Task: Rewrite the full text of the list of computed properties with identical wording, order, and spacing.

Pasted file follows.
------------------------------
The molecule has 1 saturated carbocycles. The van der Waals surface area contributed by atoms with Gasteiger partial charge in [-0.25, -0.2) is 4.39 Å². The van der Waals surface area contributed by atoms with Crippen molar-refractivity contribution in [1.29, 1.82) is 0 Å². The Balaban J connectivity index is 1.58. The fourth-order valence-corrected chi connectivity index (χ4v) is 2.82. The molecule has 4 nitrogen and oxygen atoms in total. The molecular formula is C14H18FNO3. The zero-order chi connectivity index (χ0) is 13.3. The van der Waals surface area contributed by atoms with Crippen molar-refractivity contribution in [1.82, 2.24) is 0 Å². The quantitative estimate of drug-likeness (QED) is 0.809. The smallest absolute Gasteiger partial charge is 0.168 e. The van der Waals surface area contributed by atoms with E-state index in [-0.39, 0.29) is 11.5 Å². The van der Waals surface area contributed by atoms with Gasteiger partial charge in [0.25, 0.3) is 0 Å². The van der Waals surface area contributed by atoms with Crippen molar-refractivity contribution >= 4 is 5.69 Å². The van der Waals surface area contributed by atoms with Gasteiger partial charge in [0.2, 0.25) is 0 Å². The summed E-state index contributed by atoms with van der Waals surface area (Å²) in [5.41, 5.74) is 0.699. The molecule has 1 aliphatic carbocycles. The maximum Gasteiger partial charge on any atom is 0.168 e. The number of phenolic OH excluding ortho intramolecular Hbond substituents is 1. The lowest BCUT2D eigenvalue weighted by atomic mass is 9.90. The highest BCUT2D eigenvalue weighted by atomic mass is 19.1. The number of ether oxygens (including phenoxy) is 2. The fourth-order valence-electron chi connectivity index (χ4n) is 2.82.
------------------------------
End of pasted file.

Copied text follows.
The molecule has 1 saturated carbocycles. The van der Waals surface area contributed by atoms with Gasteiger partial charge in [-0.25, -0.2) is 4.39 Å². The van der Waals surface area contributed by atoms with Crippen molar-refractivity contribution in [1.29, 1.82) is 0 Å². The Balaban J connectivity index is 1.58. The fourth-order valence-corrected chi connectivity index (χ4v) is 2.82. The molecule has 4 nitrogen and oxygen atoms in total. The molecular formula is C14H18FNO3. The zero-order chi connectivity index (χ0) is 13.3. The van der Waals surface area contributed by atoms with Crippen molar-refractivity contribution in [1.82, 2.24) is 0 Å². The quantitative estimate of drug-likeness (QED) is 0.809. The smallest absolute Gasteiger partial charge is 0.168 e. The van der Waals surface area contributed by atoms with E-state index in [-0.39, 0.29) is 11.5 Å². The van der Waals surface area contributed by atoms with Gasteiger partial charge in [0.25, 0.3) is 0 Å². The van der Waals surface area contributed by atoms with Crippen molar-refractivity contribution >= 4 is 5.69 Å². The van der Waals surface area contributed by atoms with Gasteiger partial charge in [0.2, 0.25) is 0 Å². The summed E-state index contributed by atoms with van der Waals surface area (Å²) in [5.41, 5.74) is 0.699. The molecule has 1 aliphatic carbocycles. The maximum Gasteiger partial charge on any atom is 0.168 e. The number of phenolic OH excluding ortho intramolecular Hbond substituents is 1. The lowest BCUT2D eigenvalue weighted by atomic mass is 9.90. The highest BCUT2D eigenvalue weighted by atomic mass is 19.1. The number of ether oxygens (including phenoxy) is 2. The fourth-order valence-electron chi connectivity index (χ4n) is 2.82.